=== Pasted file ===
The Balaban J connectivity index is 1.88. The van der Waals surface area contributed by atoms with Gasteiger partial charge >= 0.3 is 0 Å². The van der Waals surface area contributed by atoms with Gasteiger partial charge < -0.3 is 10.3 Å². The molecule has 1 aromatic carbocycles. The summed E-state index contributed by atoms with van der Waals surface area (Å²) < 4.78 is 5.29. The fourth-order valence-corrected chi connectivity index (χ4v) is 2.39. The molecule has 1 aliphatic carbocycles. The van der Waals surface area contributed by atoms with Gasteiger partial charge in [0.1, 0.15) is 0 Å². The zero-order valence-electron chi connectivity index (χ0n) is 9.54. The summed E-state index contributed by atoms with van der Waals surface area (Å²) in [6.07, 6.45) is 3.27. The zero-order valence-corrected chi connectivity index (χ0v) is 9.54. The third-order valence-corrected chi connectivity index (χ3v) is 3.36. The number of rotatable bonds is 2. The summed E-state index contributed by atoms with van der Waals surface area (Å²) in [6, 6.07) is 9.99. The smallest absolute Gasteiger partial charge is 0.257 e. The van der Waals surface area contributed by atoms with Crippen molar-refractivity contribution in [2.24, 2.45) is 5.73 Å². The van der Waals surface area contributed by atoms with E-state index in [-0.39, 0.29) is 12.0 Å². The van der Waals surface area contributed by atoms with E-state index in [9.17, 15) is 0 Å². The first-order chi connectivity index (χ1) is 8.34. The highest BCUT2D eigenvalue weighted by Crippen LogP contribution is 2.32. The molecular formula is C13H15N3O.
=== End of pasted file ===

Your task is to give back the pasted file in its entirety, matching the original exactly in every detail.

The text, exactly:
The Balaban J connectivity index is 1.88. The van der Waals surface area contributed by atoms with Gasteiger partial charge >= 0.3 is 0 Å². The van der Waals surface area contributed by atoms with Gasteiger partial charge < -0.3 is 10.3 Å². The molecule has 1 aromatic carbocycles. The summed E-state index contributed by atoms with van der Waals surface area (Å²) < 4.78 is 5.29. The fourth-order valence-corrected chi connectivity index (χ4v) is 2.39. The molecule has 1 aliphatic carbocycles. The van der Waals surface area contributed by atoms with Gasteiger partial charge in [0.1, 0.15) is 0 Å². The zero-order valence-electron chi connectivity index (χ0n) is 9.54. The summed E-state index contributed by atoms with van der Waals surface area (Å²) in [6.07, 6.45) is 3.27. The zero-order valence-corrected chi connectivity index (χ0v) is 9.54. The third-order valence-corrected chi connectivity index (χ3v) is 3.36. The number of rotatable bonds is 2. The summed E-state index contributed by atoms with van der Waals surface area (Å²) in [6, 6.07) is 9.99. The smallest absolute Gasteiger partial charge is 0.257 e. The van der Waals surface area contributed by atoms with Crippen molar-refractivity contribution in [2.24, 2.45) is 5.73 Å². The van der Waals surface area contributed by atoms with E-state index in [-0.39, 0.29) is 12.0 Å². The van der Waals surface area contributed by atoms with E-state index in [9.17, 15) is 0 Å². The first-order chi connectivity index (χ1) is 8.34. The highest BCUT2D eigenvalue weighted by Crippen LogP contribution is 2.32. The molecular formula is C13H15N3O.